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How Oil Magnate Femi Otedola Rose From Ashes of Failure Back to Fame

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Oil mogul, Femi Otedola, needs no introduction in today’s
global business. Aside being the son of late former Lagos State governor, Chief
Michael Otedola, he was also the second Nigerian to make the FORBES
billionaires list in 2009.
Despite the aura of invincibility wielded around him, Ote-dollar, as he is fondly christened, confessed
that such perception was not his own making.
When asked for his reaction in an interview conducted by
Shaka Momodu of THISDAY after his business plummeted some year ago, this was his
explanation:
“To me, it is funny
when people say I was down. It is not different from when a child is trying to
walk. The child must fall down, but that doesn’t mean the child will never walk
again. So if God has great plans for you, he has to teach you how to crawl
before you learn how to walk.

“There is no successful
businessman today who has not gone through ups and downs. That is what prepares
you for a future of success. It helps you learn a lot of lessons about the
business environment you are operating in. Well, I lost money but I was not
really bothered because as far as I was concerned, I am a capitalist. You make
money and you also lose money. When I make money, I am happy and I don’t allow
losing money to disturb my happiness. But I must admit that there were some trying
moments though.”
Not done yet, the interviewer prodded further on how he felt
at such trying moment knowing that he just lost about N200 billion. Hear him
again:

“Of course, after I had
lost N200 billion, I had two options to either commit suicide or solve the
problem. A week after the idea ran through my mind, I heard news that the
richest man in Germany Adolf Merckle committed suicide having lost his wealth.
Let me tell you in case you don’t know. At one time I was subsidising the
entire country because I was the largest importer of diesel and added to that
had to deal with a huge amount of losses incurred by the devaluation of the
currency and the slump in oil prices.

“You see, at any point
in time then, I had diesel worth over $400 million on the high seas. So then
crude oil prices slumped from $147 to $36, then I didn’t have the structure to
hedge against these losses. But whatever the case, I was determined to solve
the problem. What I also found funny was that when some banks were wooing me
with their money, before my losses they sent beautiful looking women to run
after me for the accounts. But after I lost money and the same banks wanted to
collect their money back, they sent stern-looking men (laughter). Some hungry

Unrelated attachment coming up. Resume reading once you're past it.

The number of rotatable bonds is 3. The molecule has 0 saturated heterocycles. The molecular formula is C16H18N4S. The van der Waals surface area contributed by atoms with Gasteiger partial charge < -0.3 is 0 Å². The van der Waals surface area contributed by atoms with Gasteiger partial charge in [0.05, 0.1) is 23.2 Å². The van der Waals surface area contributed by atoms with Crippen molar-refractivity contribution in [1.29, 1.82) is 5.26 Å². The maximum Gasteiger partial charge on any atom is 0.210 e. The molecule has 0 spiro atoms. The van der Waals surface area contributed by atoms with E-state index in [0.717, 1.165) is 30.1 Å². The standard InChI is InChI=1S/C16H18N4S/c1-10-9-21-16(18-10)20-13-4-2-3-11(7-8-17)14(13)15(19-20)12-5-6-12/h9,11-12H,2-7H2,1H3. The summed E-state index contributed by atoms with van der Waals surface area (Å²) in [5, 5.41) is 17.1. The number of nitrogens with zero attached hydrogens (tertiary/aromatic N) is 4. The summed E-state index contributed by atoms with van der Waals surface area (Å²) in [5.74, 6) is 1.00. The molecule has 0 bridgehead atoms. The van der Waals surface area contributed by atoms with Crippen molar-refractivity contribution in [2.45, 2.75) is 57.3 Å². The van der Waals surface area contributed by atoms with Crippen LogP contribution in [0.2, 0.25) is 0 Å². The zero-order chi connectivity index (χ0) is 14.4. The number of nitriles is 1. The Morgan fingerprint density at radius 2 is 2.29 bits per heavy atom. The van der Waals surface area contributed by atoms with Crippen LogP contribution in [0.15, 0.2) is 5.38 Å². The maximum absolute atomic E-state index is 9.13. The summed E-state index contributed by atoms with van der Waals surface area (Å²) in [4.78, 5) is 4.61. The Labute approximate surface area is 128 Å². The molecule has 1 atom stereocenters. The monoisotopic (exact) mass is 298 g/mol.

looking people will come and knock on my door early in the morning demanding
repayment. They didn’t care how much I lost or how I lost the money, all they
wanted was that I pay back their money.”
On what such experience has taught him, Otedola shrugged off
the question saying:

“It is to give on to
Caesar what is Caesar’s. When you have a business model you must adhere
strictly according to what you want to achieve. Also that being a good
entrepreneur doesn’t necessarily make you a good manager of a business. I was
offered a decision to restructure which I refused. Instead I decided that
whatever assets I had to give up to pay my debts I will offer. I didn’t want a
restructuring because the debt will still be hanging. I didn’t want that. So I
learnt my lessons, dealt with my debts and moved on. And I tell you, my wife
has been a pillar of support all the way.”
Now, that is a lesson for any strong-willed person to take
home.
Need I say more?

Culled from “What To Do When You Lose Your Job” written by Adebayo Folorunsho-Francis

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Adebayo Folorunsho-Francis is a communicator, Journalist, blogger, business coach and, of course, a prolific writer. He has Dip (Journalism) and B.A. (History & International Relations) from the Lagos State University (LASU). The self-effacing young man has worked for national, regional and local newspapers. He had worked with THISDAY covered community news for ISLAND NEWS and corresponded with P.M. NEWS (evening tabloid). Presently, he is the editor of CITYPULSE MEDIA and senior correspondent of PHARMANEWS, West Africa foremost health and pharmaceutical journal.

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